In the early 20th century Cuban bartenders, known as cantineros, created a unique cocktail culture that hit its zenith in the pre-Castro era of celebrities, Mob-run hotels, casinos, and nightclubs. A recent article in Punch magazine, by Francois Monti, argued for a deeper appreciation of Cuban cocktail history, “As it applied to drinks, Cuban cantineros modified American classics to suit their clients’ palates, resulting in a canon of riffs that are uniquely Cuban.”
The Cuban cocktail scene got its first big jolt of business, and expatriate American bartenders, during Prohibition. American bartenders flocked to the island to ply their trade, as did American tourists. It led to the formation of the Club de Cantineros in 1924. The club published a guide to Cuban drinks in 1930. The guide showcased dozens of unique Cuban cocktails. While many drinks featured gin, whiskey, and vermouth, half of them contained rum.
When people think of Cuba and cocktails, they often think of rum. The island nation and its most popular spirit are inexorably intertwined. Two of the best-known rum brands, Bacardi and Havana Club, were started in Cuba. And from the daiquiri to the mojito, rum was the basis for many of the island’s best-known and best-loved libations.
Rum also became Cuba’s biggest export during Prohibition, popularizing the moniker “rum runner” to describe liquor smugglers. Rum, and its main ingredients molasses and cane sugar, made its way from the island nation to the United States via ports in the South, especially the port of Tampa.
During this time, new venues opened in Cuba to satisfy a burgeoning tourist population. One of the more famous bars was Sloppy Joe’s, a haunt of the writer Ernest Hemingway. The bar name likely brings to mind the namesake in Key West, but the original was in Cuba (and recently reopened after 50 years). There also was the Vedado Cocktail Lounge, the tagline of which was “where strangers become friends.”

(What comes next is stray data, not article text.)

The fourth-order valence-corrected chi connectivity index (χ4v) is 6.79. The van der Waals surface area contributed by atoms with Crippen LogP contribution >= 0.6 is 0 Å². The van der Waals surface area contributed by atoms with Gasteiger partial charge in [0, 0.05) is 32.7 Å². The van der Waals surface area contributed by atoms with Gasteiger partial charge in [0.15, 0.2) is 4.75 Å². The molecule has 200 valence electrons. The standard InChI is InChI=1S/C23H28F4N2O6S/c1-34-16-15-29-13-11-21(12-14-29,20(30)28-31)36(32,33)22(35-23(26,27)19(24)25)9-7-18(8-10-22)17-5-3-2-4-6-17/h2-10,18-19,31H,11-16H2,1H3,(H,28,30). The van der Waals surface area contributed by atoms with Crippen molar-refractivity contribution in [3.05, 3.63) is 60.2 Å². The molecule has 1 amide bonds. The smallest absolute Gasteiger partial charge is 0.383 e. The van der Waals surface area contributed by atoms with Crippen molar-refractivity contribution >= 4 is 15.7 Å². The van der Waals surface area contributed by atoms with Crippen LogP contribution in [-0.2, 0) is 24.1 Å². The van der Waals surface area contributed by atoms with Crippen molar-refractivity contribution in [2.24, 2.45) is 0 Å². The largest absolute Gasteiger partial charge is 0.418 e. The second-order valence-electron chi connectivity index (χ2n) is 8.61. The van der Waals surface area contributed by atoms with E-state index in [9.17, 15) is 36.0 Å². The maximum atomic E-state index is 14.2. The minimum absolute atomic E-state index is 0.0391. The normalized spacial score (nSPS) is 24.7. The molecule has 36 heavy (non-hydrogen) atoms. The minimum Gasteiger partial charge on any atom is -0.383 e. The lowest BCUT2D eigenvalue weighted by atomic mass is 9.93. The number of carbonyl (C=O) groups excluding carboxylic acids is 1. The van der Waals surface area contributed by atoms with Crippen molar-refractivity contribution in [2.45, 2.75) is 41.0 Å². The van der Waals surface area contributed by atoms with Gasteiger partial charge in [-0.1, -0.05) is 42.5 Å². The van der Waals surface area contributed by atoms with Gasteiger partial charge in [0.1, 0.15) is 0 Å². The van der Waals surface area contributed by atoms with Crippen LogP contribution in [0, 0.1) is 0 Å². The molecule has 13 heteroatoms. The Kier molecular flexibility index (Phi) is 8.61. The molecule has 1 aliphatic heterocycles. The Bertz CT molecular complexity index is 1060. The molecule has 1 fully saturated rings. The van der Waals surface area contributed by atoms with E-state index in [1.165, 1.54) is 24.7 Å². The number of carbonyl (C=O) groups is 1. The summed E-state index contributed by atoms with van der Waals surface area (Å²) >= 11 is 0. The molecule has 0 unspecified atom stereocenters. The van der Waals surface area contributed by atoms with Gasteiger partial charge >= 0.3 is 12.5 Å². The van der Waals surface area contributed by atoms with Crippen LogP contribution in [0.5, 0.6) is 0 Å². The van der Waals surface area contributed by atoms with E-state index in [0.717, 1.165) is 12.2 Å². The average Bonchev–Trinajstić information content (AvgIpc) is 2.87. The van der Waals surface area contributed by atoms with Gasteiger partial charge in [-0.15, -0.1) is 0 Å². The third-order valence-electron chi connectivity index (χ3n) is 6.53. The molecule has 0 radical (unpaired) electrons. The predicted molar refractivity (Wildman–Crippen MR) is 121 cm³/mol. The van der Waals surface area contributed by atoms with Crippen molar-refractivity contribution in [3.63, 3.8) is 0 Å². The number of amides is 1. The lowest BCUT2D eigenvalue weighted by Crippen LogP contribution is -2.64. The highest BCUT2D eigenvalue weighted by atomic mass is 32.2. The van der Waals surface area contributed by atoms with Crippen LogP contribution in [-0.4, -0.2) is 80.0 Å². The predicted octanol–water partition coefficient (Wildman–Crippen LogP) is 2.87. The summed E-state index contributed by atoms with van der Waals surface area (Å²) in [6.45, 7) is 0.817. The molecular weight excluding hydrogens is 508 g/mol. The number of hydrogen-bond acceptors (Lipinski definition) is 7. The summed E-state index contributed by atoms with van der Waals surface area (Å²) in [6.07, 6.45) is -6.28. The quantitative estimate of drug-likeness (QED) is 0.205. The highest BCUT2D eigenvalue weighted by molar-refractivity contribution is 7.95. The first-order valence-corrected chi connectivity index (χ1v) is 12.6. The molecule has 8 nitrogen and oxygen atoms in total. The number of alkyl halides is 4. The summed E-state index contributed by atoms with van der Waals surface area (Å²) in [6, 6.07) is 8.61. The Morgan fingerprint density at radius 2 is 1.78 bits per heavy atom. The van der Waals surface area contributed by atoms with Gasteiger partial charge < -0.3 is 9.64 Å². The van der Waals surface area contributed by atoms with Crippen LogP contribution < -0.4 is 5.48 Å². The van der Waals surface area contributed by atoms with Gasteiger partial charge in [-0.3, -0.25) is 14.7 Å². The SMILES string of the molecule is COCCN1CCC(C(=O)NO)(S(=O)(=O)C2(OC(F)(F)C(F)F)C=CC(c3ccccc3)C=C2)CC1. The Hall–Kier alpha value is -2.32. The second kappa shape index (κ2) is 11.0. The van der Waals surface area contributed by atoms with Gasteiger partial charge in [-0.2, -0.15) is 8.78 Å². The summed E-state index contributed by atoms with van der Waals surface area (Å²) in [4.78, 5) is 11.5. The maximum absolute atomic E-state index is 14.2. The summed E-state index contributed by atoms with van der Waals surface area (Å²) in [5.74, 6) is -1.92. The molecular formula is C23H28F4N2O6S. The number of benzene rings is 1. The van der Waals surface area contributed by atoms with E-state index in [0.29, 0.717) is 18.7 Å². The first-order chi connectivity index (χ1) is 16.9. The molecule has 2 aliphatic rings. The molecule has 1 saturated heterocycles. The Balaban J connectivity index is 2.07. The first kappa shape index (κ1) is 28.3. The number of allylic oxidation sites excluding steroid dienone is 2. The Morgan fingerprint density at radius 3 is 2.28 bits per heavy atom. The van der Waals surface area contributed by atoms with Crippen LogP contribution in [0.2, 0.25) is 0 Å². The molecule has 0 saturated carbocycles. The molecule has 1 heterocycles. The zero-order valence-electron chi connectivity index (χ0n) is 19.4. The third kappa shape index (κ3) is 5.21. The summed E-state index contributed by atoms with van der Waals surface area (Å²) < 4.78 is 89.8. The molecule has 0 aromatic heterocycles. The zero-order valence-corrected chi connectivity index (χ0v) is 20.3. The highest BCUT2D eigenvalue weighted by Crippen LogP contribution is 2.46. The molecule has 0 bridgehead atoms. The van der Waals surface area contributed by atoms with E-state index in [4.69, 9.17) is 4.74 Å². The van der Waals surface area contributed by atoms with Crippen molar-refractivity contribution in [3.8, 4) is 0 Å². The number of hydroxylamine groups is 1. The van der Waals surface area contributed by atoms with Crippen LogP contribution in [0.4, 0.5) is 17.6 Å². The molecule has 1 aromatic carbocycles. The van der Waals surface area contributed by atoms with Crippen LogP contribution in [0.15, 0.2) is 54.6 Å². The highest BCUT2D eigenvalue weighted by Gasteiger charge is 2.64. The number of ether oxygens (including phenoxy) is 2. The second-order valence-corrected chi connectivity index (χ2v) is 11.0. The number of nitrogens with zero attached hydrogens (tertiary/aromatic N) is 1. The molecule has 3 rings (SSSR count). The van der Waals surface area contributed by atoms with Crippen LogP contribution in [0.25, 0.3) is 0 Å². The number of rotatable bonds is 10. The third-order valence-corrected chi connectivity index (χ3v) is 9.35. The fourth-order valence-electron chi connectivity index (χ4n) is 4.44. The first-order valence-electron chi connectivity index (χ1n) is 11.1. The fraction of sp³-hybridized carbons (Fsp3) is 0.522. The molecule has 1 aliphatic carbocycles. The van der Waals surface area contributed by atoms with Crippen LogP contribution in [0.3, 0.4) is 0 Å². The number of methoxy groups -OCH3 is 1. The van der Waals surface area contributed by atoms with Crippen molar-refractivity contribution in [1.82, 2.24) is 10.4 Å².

By the 1940s and ’50s Mob-run resorts, such as the Hotel Capri, Sans Souci and Hotel Nacional de Cuba, were centers of not only nightlife but cocktail culture. There was even a Trader Vic’s, a Polynesian themed bar in the Habana Hilton. There was the classic and still-standing El Floridita, the “Cradle of the Frozen Daiquiri.” The frozen daiquiri was made popular there when bartender Constantine Ribalagua blended shaved ice into the cocktail. Another pre-Castro-era bar that is still a tourist draw is La Bodeguita del Medio, which claims to be the birthplace of the mojito.
With relations thawing between the United States and Cuba and the recent announcement of direct commercial flights to the island from the U.S. for the first time in more than 50 years, it might be time for renewed interest in the vast array of Cuban cocktails and some of the remaining classic watering holes.
Scott M. Deitche is the author of six books on organized crime, including a book on cocktails, “Cocktail Noir.” He has written dozens of articles on organized crime for local and national magazines and newspapers. He has been featured on the Discovery Channel, History Channel, A&E, C-SPAN and both national and local news and radio shows.
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